However, the subsequent death of a member of the tagged fraternity elicited appeals from the university administration and even Malacañang for students and other stakeholders to refrain from cyberbullying and online harassment.

"At this time of collective grief, let us not engage in public online bashing or even sending private hate messages to those perceived to be responsible. Doing so fails to raise the level of discourse and allows our emotions to cloud our better judgment," an October statement by the UP College of Mass Communication read.

Undermining due process

The veracity of the Sunday leak tagging Tau Alpha fraternity has not been confirmed but sparked online outrage similar to the preceding incidents. The post containing the screenshots reached at least 180 retweets before being taken down.

Moreover, at least eight names of supposed fraternity members were identifiable in the screenshot of the alleged group chat, which contained undated messages.

The circumstances of the post, in effect, made the identified individuals prone to what UP Diliman Chancellor Michael Tan called “social media lynch mobs.”

In an October column, Tan addressed the consequences of online bashing following the events of the Sigma Rho leak and the death of a student.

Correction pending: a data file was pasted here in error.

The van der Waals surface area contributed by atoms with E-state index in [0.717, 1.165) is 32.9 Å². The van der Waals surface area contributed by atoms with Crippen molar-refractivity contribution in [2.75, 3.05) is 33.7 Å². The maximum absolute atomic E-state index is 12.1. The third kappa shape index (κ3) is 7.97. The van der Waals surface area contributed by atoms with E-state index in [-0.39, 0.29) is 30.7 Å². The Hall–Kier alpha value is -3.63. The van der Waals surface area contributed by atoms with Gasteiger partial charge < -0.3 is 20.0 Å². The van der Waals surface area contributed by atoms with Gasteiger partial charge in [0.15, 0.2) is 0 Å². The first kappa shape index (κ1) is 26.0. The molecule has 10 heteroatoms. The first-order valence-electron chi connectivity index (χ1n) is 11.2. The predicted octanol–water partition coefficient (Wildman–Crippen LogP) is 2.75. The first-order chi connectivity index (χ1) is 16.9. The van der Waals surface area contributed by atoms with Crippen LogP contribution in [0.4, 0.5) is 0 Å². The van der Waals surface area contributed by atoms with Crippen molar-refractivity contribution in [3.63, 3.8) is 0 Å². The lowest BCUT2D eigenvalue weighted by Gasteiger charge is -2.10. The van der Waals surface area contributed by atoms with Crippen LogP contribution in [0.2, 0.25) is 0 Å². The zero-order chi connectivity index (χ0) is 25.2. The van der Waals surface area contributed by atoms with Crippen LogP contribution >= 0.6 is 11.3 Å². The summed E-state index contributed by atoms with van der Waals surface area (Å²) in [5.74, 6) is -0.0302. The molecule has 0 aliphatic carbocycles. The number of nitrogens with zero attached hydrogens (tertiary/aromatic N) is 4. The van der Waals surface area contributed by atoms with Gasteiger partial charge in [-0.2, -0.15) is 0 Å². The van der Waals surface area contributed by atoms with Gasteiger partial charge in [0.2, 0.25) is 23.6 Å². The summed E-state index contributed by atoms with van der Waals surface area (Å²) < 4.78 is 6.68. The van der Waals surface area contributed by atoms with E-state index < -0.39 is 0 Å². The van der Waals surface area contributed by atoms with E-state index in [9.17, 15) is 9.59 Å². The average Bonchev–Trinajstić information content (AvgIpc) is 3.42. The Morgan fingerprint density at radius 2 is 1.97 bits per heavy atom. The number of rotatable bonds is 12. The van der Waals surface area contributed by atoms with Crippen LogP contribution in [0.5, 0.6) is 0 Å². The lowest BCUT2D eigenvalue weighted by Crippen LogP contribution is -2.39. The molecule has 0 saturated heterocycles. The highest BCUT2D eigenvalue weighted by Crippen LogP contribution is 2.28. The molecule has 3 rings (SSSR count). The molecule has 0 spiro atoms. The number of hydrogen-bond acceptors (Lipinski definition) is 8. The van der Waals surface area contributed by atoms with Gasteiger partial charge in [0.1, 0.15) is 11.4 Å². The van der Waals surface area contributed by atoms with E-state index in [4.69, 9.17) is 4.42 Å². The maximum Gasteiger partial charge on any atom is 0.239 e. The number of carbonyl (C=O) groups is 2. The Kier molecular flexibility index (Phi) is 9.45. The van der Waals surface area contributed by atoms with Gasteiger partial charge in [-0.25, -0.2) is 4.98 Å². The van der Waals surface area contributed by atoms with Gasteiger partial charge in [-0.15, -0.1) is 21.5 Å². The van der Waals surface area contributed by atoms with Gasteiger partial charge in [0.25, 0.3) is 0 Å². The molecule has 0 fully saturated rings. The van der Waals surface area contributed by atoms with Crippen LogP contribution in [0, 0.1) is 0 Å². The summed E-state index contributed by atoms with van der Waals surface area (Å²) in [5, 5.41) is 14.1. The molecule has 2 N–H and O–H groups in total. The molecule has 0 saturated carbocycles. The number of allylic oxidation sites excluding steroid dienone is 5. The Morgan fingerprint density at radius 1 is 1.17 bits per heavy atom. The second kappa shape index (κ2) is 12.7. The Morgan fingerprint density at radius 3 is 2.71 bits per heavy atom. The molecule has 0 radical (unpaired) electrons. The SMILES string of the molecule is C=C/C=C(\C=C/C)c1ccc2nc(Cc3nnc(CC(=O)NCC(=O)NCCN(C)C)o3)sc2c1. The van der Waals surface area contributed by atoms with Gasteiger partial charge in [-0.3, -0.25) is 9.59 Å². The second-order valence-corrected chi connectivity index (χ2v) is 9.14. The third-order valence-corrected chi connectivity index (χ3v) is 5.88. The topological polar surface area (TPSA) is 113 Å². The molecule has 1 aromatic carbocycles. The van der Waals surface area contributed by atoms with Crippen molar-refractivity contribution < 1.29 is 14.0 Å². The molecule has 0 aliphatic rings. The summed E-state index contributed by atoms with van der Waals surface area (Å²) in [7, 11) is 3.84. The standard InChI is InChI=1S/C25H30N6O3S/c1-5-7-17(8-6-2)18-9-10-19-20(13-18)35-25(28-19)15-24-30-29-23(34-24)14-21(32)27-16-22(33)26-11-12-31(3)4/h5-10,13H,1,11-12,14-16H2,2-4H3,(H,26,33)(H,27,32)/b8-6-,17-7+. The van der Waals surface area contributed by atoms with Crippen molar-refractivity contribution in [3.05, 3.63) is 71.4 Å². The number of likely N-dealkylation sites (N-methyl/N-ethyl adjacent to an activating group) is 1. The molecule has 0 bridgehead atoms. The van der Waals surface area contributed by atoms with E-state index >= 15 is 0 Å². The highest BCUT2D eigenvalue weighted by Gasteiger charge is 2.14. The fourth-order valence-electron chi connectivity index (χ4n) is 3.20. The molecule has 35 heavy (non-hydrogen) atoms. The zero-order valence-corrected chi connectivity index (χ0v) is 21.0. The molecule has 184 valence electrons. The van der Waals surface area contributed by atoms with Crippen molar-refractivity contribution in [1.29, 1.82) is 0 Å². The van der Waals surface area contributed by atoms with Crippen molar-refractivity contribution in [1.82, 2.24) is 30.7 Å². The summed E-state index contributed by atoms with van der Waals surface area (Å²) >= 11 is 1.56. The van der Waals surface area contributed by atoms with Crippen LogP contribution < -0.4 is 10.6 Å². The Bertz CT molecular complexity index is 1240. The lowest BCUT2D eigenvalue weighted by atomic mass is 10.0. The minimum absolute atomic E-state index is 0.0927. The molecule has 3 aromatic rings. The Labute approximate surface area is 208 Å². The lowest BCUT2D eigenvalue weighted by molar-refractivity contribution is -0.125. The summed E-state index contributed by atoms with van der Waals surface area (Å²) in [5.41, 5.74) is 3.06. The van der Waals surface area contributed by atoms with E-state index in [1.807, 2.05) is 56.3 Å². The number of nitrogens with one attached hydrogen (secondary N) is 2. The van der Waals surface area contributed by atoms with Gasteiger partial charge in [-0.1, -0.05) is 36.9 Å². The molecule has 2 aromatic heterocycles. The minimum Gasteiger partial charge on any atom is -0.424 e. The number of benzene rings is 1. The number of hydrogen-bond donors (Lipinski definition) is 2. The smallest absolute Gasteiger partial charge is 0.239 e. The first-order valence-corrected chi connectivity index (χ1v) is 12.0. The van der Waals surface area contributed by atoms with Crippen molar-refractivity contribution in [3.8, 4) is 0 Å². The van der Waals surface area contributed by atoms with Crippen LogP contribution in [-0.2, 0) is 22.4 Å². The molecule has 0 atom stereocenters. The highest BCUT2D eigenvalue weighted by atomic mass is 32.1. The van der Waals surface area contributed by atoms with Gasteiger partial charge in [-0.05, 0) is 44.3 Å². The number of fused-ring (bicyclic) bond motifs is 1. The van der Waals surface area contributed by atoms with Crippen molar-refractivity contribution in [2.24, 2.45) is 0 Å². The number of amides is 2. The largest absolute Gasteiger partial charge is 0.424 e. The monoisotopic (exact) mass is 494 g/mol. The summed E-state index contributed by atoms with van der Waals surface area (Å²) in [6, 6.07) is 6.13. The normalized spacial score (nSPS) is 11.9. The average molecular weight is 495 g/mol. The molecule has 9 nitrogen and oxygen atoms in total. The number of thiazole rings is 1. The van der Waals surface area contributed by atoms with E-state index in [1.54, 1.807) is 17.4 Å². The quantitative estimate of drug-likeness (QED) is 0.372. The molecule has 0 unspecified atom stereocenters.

"Students attack other students for alleged crimes with social media posts filled with ridicule, hate and vitriol, which then go viral. The lynching is formidable in the way it can easily involve hundreds, even thousands, of people," the chancellor said.

“In other cases, there may be an actual transgression, which is inflated to stoke people’s anger. The point is that punishment is meted out without due process.”

Tan said the evidence against the perpetrators of hazing was clear and that due process was undermined by the wave of online lynching.

He also said the UP administration "had acted on all eight cases of fraternity violence from 2014 to the present" despite claims that nothing was being done by authorities.

The danger of mal-information

Mal-information, according to a 2017 report published by the Council of Europe, “is when genuine information is shared to cause harm, often by moving information designed to stay private into the public sphere.”

Forms of mal-information include leaks, harassment and hate speech, according to the report entitled “Information Disorder: Toward an Interdisciplinary Framework for Research and Policy Making.”